New Outlook on Leasing Opportunities

Agents are adjusting their F&I training programs to address the 29% of new-car buyers who opt for a lease.
By: Joshua Sonnier

New Outlook on Leasing Opportunities

In the agent’s version of a perfect world, every opportunity in the business office with a customer would unfold smoothly. F&I professionals would present products in a compliant and consistent manner, and customers would get the products they need to protect their investments. Or better yet, informed customers would request the F&I products that fit their needs and dealers would simply generate the contracts and receive their payments.

Unfortunately, this perfect world does not exist. There are no “easy” opportunities in today’s automotive industry and at the forefront of these difficulties are leasing customers in the business office.

Are leasing opportunities even important in the big picture? Are we simply not equipped to deal with leasing customers when they enter the business office? In this article, we will search for answers to these questions and find solutions to maximize leasing opportunities.

1. Do Not Ignore the Opportunities.

Let us make sure we acknowledge that leasing in the automotive industry is an opportunity that cannot be ignored.

How many opportunities are we missing out on? In 2008, leasing on new vehicles was about 15%. In contrast, according to Experian Automotive, last year closed with leasing at approximately 29%, or roughly one in three new-car sales. No agent can afford to ignore or even lessen the importance of this statistic.

Also, we need to realize that leasing is not a missed opportunity that is localized to a certain section of our industry’s customer base. Experian reports that, at the end of 2016, 24% of lease customers were subprime, while 31% were non-prime and 34% were prime-rated customers. These numbers prove that there are good opportunities with lease customers for the business office. No longer can leasing be ignored as an issue that only dealerships with luxury franchises need to focus on.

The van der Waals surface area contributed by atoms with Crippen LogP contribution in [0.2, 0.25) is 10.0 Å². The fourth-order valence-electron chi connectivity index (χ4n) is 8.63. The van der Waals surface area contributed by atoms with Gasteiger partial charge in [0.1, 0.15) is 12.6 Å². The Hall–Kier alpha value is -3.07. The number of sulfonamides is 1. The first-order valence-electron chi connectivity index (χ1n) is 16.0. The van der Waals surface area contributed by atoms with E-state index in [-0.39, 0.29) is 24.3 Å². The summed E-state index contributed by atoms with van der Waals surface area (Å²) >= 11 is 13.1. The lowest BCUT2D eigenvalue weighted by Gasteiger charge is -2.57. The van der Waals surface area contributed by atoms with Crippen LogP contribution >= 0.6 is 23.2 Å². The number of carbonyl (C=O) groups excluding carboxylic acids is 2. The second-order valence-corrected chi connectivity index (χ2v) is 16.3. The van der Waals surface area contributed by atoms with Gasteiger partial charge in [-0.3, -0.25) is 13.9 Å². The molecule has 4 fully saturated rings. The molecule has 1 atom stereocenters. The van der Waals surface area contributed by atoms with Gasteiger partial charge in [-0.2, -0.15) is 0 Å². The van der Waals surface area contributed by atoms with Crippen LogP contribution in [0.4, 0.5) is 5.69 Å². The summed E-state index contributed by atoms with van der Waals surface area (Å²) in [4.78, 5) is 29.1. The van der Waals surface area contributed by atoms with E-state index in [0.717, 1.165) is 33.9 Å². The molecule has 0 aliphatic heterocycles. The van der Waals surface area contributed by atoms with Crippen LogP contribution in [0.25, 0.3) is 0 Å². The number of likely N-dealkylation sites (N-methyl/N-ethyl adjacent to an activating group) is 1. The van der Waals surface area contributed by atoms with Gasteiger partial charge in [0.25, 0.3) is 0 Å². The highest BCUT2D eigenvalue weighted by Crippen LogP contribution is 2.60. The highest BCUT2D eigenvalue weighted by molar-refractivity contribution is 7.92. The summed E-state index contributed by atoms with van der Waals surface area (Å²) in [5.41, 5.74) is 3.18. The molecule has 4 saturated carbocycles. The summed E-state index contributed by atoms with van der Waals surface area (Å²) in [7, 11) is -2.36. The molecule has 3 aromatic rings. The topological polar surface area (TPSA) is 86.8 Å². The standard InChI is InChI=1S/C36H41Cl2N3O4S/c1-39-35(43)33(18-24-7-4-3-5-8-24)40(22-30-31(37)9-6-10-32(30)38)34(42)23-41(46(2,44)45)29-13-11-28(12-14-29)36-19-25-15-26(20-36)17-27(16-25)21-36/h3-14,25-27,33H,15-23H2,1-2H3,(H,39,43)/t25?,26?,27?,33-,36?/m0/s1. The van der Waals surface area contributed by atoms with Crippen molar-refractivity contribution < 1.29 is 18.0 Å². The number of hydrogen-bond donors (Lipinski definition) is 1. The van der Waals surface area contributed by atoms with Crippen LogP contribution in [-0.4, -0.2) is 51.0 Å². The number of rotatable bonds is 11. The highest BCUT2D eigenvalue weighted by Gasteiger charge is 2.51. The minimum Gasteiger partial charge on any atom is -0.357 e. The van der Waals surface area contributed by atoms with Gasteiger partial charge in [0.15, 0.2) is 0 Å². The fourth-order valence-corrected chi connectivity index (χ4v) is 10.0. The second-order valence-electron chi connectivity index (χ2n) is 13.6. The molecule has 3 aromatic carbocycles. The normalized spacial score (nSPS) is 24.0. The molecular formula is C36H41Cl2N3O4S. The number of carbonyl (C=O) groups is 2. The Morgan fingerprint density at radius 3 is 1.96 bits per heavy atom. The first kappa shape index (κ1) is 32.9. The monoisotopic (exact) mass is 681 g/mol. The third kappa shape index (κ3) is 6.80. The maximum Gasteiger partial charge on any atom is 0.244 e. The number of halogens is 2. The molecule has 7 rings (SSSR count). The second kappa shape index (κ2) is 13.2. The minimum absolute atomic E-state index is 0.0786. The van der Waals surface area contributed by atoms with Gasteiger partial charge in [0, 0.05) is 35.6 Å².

2. Know Your Customer.

Lease customers are generally sophisticated buyers. Selling based on an ability to forge a personal relationship will not work. These customers buy with their head, not with their heart. Perceived value is the driving decision for the lease customer. If you cannot prove that your F&I product offerings create value for these customers, you are going to take a zero.

3. Embrace a Needs-Based Sales Approach.

The business managers who employ a needs-based sales approach will usually see improvement with leasing customers. They can separate themselves by being professionals who listen and relate to their client’s needs. Simply work the needs-based process:

  • Define the rules of engagement with the customer.
  • Conduct a needs analysis.
  • Summarize their needs.
  • Make recommendations.

F&I managers need to listen more than they speak during this process, ask questions when they do speak (at least until they begin making recommendations), and fight the urge to sell!

4. Get Developmental.

The F&I Manager’s choice to implement needs-based selling to maximize leasing opportunities is going to live or die on his or her ability to receive and embrace development. Needs-based selling is not something that can be trained in a classroom. It must be driven and reinforced through real-world application and one-on-one development.

 

5. Add Tools to Support the Process.

A needs-based sales approach is only as good as the solutions provided. I believe this is where most of our industry shuts down on leasing opportunities. Would a traditional vehicle service contract provide value to a typical lease customer? Most would say “No.” What about a GAP product providing value to a lease customer? That would be even less likely due to GAP coverage’s inclusion in most leasing agreements.

But the product outlook does not have to be gloom and doom. Today’s product offerings continue to push the envelope to address customers’ needs. Ancillary products and even vehicle service contracts that have nontraditional coverage to address wearable items and services are becoming the go-to for leasing customers. The same customer who had no need for a traditional vehicle service contract may now recognize a need for one that offers coverage for batteries, belts, brake pads and shoes, diagnostics, fluids, hoses, light bulbs, spark plugs, suspension alignments, tires, fuses, headlamps and windshield wiper blades.

6. Bonus

A needs-based sales approach is not specific to leasing opportunities. Implementing this at any dealership will not only make it more successful with difficult lease customer opportunities, but it will make the dealership more successful overall.

Knowing the facts, implementing a plan, and being committed to the plan — even when it is not easy or ideal — will lend to higher success with lease customers in the business office. Have the mindset that not all customers are created equal. F&I Managers may need to adjust their selling techniques in certain scenarios to get the best results. Do not wait for that perfect world to happen. Create it yourself!

This article was written by:

- has written 1 posts on Agent Entrepreneur.

Joshua Sonnier is vice president of development and compliance for American Financial & Automotive Services.

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The views expressed by the authors and those providing comments are theirs alone, and do not necessarily reflect the views of Agent Entrepreneur or any employee thereof.

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